SEATTLE – The Alaskan Way Viaduct has settled a smidge over the past six months, part of a 4¼-inch slump in the highway since the 2001 Nisqually earthquake prompted periodic surveys by the state Department of Transportation.
The state agency has set 6 inches as the threshold for action on the elevated highway that runs along Seattle’s waterfront.
The measurement had hovered around 4 inches for the past couple of surveys, conducted every six months, state bridge engineer Jerry Weigel said Friday.
In fact, the quarter-inch movement detected in two columns near Piers 93 and 94 during last weekend’s check is within the margin of error for surveying, Weigel said. But it was backed by the widening of a crack – from the width of one pencil lead to the width of four, or about a millimeter – just north of Colman Dock.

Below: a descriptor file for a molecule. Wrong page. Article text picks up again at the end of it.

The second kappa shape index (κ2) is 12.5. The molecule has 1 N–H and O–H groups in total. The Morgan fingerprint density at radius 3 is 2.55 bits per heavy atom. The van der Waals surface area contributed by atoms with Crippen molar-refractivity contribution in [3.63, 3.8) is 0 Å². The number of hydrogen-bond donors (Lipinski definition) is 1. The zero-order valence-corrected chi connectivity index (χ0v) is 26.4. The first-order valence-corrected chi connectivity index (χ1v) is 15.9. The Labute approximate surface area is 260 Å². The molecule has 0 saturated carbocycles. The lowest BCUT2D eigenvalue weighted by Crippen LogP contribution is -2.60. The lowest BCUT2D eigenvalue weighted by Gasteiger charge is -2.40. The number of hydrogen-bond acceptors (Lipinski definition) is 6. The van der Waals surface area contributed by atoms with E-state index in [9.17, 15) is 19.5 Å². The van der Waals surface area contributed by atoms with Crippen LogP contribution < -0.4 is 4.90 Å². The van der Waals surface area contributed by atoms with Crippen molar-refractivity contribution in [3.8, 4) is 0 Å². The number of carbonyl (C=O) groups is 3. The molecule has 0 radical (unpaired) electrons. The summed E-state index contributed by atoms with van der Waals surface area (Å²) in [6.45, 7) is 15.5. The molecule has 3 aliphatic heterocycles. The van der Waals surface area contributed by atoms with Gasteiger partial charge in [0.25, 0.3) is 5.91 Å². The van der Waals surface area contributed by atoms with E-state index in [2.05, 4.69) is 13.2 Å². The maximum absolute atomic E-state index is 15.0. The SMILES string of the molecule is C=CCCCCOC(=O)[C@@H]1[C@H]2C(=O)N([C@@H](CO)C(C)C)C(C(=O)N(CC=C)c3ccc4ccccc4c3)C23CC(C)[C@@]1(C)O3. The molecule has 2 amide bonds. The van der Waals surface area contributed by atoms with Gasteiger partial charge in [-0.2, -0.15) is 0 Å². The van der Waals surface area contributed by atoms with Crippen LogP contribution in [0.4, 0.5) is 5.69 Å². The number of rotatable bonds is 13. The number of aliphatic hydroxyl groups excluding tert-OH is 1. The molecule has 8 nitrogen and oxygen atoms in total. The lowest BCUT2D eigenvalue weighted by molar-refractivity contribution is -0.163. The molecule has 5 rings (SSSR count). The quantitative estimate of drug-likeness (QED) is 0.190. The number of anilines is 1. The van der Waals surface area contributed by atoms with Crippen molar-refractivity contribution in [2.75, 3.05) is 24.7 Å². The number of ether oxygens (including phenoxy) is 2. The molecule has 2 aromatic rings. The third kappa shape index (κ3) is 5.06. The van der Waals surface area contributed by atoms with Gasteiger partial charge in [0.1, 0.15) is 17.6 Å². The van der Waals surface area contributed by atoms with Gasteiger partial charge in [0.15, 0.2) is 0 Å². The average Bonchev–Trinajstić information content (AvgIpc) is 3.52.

Still, the shift was too slight – “extremely minor” – to trigger repairs, he said.
“If it reaches 6 inches, we’ll stop it” by strengthening the viaduct footings, Weigel said.
That would cost $2 million to $2.5 million and take a few months, agency spokeswoman Linda Mullen said. But the road would not be closed. “The work we’d be doing would be on the ground and underground,” Mullen said. It might affect parking areas and under-viaduct businesses.
“It’s not a threat to public safety now, or we wouldn’t have it open,” she said.
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